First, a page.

Understanding the basis of antibiotic resistance: a platform for drug discovery
Research output: Contribution to journal › Article › peer-review
Colleges, School and Institutes
There are numerous genes in Salmonella enterica serovar Typhimurium that can confer resistance to fluoroquinolone antibiotics, including those that encode topoisomerase proteins, the primary targets of this class of drugs. However, resistance is often multifactorial in clinical isolates and it is not uncommon to also detect mutations in genes that affect the expression of proteins involved in permeability and multi-drug efflux. The latter mechanism, mediated by tripartite efflux systems, such as that formed by the AcrAB-TolC system, confers inherent resistance to many antibiotics, detergents and biocides. Genetic inactivation of efflux genes gives multi-drug hyper-susceptibility, and in the absence of an intact AcrAB-TolC system some chromosomal and transmissible antibiotic resistance genes no longer confer clinically relevant levels of resistance. Furthermore, a functional multi-drug resistance efflux pump, such as AcrAB-TolC, is required for virulence and the ability to form a biofilm. In part, this is due to altered expression of virulence and biofilm genes being sensitive to efflux status. Efflux pump expression can be increased, usually due to mutations in regulatory genes, and this confers resistance to clinically useful drugs such as fluoroquinolones and β-lactams. Here, I discuss some of the work my team has carried out characterizing the mechanisms of antibiotic resistance in Salmonella enterica serovar Typhimurium from the late 1980s to 2014. A video of this Prize Lecture, presented at the Society for General Microbiology Annual Conference 2014, can be viewed via this link: https://www.youtube.com/watch?v=MCRumMV99Yw.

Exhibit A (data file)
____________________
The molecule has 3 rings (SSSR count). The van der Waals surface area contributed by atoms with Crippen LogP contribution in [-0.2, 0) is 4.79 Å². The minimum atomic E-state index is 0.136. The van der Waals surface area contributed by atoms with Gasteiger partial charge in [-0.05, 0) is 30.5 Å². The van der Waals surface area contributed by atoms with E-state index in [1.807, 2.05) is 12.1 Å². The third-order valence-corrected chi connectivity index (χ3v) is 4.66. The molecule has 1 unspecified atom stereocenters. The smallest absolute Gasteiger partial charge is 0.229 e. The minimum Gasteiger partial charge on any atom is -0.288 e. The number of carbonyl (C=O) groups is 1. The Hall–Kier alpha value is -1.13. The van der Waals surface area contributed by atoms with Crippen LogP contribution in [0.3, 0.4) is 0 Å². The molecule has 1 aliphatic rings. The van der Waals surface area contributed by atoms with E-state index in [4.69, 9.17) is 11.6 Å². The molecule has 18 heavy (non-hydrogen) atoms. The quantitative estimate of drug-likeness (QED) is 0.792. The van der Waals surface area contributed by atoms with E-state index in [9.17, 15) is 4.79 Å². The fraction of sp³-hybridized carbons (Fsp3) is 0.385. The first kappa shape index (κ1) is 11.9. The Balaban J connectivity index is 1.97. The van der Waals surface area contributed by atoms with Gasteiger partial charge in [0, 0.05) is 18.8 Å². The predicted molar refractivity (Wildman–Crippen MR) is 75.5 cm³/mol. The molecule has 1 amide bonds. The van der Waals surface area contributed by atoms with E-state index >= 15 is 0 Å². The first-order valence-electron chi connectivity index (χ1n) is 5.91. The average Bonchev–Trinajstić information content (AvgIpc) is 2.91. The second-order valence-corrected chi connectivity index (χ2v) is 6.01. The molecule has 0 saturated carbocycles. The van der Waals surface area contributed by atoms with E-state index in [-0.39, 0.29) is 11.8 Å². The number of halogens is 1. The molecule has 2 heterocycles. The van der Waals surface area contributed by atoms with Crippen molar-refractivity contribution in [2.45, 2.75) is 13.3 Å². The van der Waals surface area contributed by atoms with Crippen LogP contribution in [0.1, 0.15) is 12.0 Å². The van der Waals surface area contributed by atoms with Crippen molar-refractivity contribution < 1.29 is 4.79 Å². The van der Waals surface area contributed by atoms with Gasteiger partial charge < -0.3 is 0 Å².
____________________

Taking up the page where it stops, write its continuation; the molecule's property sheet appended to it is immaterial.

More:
|Number of pages||8|
|Issue number||Pt 11|
|Publication status||Published - Nov 2014|
- Anti-Bacterial Agents, Bacterial Proteins, Drug Discovery, Drug Resistance, Multiple, Bacterial, History, 20th Century, History, 21st Century, Humans, Salmonella Infections, Salmonella typhimurium